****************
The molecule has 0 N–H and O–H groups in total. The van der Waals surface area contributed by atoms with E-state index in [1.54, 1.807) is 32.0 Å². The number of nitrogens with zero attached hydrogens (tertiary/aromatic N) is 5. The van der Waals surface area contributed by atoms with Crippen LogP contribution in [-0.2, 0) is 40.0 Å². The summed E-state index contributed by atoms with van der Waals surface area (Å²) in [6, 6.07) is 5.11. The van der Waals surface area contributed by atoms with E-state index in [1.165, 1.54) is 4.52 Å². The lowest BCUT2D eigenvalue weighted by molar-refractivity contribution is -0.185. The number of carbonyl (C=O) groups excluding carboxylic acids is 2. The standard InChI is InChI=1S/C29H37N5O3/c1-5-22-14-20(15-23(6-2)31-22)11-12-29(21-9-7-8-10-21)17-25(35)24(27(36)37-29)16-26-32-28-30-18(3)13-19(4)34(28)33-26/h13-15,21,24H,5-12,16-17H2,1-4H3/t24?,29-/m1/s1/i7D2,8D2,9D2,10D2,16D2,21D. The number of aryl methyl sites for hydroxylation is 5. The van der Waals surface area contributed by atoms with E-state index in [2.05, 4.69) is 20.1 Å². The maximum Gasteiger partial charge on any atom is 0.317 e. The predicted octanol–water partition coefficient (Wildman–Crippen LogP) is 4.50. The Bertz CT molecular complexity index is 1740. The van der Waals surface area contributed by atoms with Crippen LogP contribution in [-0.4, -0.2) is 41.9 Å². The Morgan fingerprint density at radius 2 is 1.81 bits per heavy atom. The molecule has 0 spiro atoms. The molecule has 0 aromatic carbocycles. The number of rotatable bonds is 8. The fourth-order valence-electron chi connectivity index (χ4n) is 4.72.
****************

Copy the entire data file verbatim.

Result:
The molecule has 0 N–H and O–H groups in total. The van der Waals surface area contributed by atoms with E-state index in [1.54, 1.807) is 32.0 Å². The number of nitrogens with zero attached hydrogens (tertiary/aromatic N) is 5. The van der Waals surface area contributed by atoms with Crippen LogP contribution in [-0.2, 0) is 40.0 Å². The summed E-state index contributed by atoms with van der Waals surface area (Å²) in [6, 6.07) is 5.11. The van der Waals surface area contributed by atoms with E-state index in [1.165, 1.54) is 4.52 Å². The lowest BCUT2D eigenvalue weighted by molar-refractivity contribution is -0.185. The number of carbonyl (C=O) groups excluding carboxylic acids is 2. The standard InChI is InChI=1S/C29H37N5O3/c1-5-22-14-20(15-23(6-2)31-22)11-12-29(21-9-7-8-10-21)17-25(35)24(27(36)37-29)16-26-32-28-30-18(3)13-19(4)34(28)33-26/h13-15,21,24H,5-12,16-17H2,1-4H3/t24?,29-/m1/s1/i7D2,8D2,9D2,10D2,16D2,21D. The number of aryl methyl sites for hydroxylation is 5. The van der Waals surface area contributed by atoms with E-state index in [2.05, 4.69) is 20.1 Å². The maximum Gasteiger partial charge on any atom is 0.317 e. The predicted octanol–water partition coefficient (Wildman–Crippen LogP) is 4.50. The Bertz CT molecular complexity index is 1740. The van der Waals surface area contributed by atoms with Crippen LogP contribution in [-0.4, -0.2) is 41.9 Å². The Morgan fingerprint density at radius 2 is 1.81 bits per heavy atom. The molecule has 0 spiro atoms. The molecule has 0 aromatic carbocycles. The number of rotatable bonds is 8. The fourth-order valence-electron chi connectivity index (χ4n) is 4.72.